Sea change on the Lido

Frosh topper Muller rises above politics to drive new ideas

ROME — Multihyphenate Marco Muller, 51, became Venice’s artistic director in March, ending a long political spat over who should hold the event’s top post. He has headed the Locarno, Rotterdam and Pesaro fests.

The new Lido lord is also a prolific producer, with a hand in shepherding several prize-winning pics, including Bosnian helmer Danis Tanovic’s Oscar-winning “No Man’s Land.”

Despite being a specialist in Asian and Third World cinema, Muller debuts on the lagoon with a Hollywood-heavy lineup.

Muller spoke with Variety Rome bureau chief Nick Vivarelli about his choices and the challenges that lie ahead.



Q: Italian politics ended your predecessor Moritz de Hadeln’s two-year rein in a way many thought was unfair. Are you afraid something similar could happen to you?

A: Let’s start with the pre-history. I had been offered the job twice before, and on both occasions I said no. The only reason I said yes this third time is because, finally, I got a proposal that was part of a whole process of rethinking Venice according to a new project.

Q:Yes, but the waters of the lagoon have proven to be pretty treacherous. Do you think you’ll able to pull it off?

A:In my case, so far, Italian politics have played a major role in slowing things down. First, in terms of the concrete procedures leading to my appointment. Then, after I had been appointed, there was a lot of turmoil over the supposed incompatibility — or conflict of interest — between my roles as fest director and producer. This meant I was only able to start working at the beginning of April.

Q: How important is the fact that you are the first Venice chief with a four-year mandate since Gillo Pontecorvo in 1992?

A: Obviously it’s important. But at the same time, I am also the only one for whom it is absolutely not a problem to reject any interference on the part of Italian politics and just leave on the spot. Because at any time I can go back to producing.


Q: How are you dealing with this conflict-of-interest issue?

A: Before taking on the Venice job, I had an output deal with both RAI Cinema and Istituto Luce. I had been in talks with Medusa about making some big-budget genre films with them, I had talked about co-producing projects with Domenico Procacci’s Fandango and also with (production house) Mikado. These are most of the big players in Italy. So anyone, at any time, can say that I might get money from these companies.
The only way I can deal with this is that I will not to start any projects during my mandate. I am no longer the CEO of Downtown Pictures, or of the other companies I was involved in. Of course, I could still try to curry some favor, but it would be a losing game because the moment I let one of them down, it would be a big mistake for my future. So the only thing I can do is be completely impartial.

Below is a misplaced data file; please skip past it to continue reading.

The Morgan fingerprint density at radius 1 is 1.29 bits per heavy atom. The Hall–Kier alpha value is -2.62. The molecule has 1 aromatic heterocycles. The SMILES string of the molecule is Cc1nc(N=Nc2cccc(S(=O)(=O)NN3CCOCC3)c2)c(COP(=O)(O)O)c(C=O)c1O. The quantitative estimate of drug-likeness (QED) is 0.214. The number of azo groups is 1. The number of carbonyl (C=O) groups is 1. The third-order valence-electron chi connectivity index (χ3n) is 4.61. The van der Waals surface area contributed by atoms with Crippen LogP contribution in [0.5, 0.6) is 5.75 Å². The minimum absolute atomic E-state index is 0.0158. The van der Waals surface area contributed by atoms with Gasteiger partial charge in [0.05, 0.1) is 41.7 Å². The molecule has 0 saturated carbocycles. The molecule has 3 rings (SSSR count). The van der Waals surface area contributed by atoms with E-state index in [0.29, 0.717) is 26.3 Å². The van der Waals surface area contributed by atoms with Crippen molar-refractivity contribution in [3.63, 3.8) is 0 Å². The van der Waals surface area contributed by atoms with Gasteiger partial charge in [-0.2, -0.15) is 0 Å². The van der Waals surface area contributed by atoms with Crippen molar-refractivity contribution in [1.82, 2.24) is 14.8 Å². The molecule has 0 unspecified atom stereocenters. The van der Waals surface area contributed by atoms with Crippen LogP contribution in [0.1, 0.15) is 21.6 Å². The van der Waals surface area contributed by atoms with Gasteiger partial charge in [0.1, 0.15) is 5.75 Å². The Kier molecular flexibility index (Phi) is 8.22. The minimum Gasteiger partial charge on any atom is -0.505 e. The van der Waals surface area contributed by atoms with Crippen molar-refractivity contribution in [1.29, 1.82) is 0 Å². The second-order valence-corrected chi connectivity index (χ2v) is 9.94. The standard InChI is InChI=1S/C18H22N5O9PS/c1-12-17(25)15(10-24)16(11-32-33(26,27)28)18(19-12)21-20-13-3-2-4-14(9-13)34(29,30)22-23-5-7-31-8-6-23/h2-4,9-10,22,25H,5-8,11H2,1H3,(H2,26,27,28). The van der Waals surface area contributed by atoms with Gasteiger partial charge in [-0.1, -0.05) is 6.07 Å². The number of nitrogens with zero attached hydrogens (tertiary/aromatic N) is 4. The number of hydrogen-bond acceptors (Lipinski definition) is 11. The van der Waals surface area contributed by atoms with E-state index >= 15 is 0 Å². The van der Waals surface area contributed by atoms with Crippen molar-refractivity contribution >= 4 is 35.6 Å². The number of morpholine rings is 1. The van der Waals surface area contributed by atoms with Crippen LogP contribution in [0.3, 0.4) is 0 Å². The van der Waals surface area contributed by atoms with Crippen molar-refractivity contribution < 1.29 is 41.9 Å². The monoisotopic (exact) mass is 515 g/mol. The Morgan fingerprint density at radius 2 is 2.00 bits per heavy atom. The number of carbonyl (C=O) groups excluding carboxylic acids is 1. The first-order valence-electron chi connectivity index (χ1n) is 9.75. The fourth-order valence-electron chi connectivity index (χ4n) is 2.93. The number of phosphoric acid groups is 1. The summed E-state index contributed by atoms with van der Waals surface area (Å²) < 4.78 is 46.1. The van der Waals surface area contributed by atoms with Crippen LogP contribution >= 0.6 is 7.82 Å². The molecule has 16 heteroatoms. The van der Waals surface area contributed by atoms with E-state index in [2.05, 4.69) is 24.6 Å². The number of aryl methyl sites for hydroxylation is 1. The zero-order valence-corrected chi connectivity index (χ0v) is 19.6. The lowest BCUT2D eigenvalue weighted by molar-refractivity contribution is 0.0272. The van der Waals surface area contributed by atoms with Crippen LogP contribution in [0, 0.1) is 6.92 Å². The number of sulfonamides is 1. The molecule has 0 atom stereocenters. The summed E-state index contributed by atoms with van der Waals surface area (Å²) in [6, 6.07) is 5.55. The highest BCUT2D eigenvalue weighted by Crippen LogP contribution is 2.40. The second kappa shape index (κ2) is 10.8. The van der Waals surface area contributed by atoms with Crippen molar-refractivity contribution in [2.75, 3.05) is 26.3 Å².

Q: In the past decade, every time a new Venice director has come along, he has always selected lots of U.S. and Italian films his first year. This edition is no exception. Was it something you felt compelled to do?

A: The selection committee and I didn’t use any preset criteria. We simply based our selections on emotions, on our gut feelings, and then on some intellectual reasoning about which were artistically the better films.

Q: How instrumental was striking a relationship with DreamWorks early on, in your ability to lure so many Hollywood titles?

A: It did sort of create competition among the studios. Especially among studios that have a vision, that have films that needed a new type of marketing, with a twist. So I can certainly foresee that next year we will have many more requests from films that could play on Venice’s Piazza San Marco — like “Shark Tale” this year.

Q: Besides lots of Americans, plenty of established auteurs will be coming to Venice.

A: I think that to understand the programming of Venice, you also have to see what came before. Venice can only reflect some of the choices that are made by the Cannes festival. If it is a year in which Cannes wants to emphasize discoveries and new talent, Venice probably will be more about established names.

Q: Are you happy with your decision to scrap the two-tier competition?

A: Yes. For the first time Venice has a section recognizably about new currents, new trends, innovative cinema, and not just a parallel sidebar for everyone. Horizons is not just about new talent, it’s also about visionary documentaries and about the new aesthetic coming from the non-Western world.

Q: What’s the philosophy behind the new Venice Digital section?

A: It’s to prepare people for what is going to be our immediate future and also — I hope — the future in other parts of the world. You have to understand that HD cinema means a portable theater can be transported through any savannah or desert. It’s the solution to bring theatrical cinema back to countries where it has virtually ceased to exist.


Q: In May, some Italian industryites were a bit peeved that there were no Italian jurors in Cannes. And now there are no French jurors in the main Venice jury. Was it tit-for-tat?

A: No. It’s simply due to the fact that the three French directors competing belong to the middle generation. So it was hard to find an actor or actress, or a younger or older director, who was not associated with them in some way, either for having worked with them or for being known to either idolize or despise them.


Q: What are the prospects for a market? Does Venice really need one?

A: My goal for this year is to make sure that the Industry Office service center works beautifully. For the time being, Venice does not need a full-fledged market. Maybe Italy needs to see Milan’s Mifed market connected to the Venice festival, the same way that AFM is now connected to the AFI Los Angeles Intl. Film Festival. But that is not our decision.

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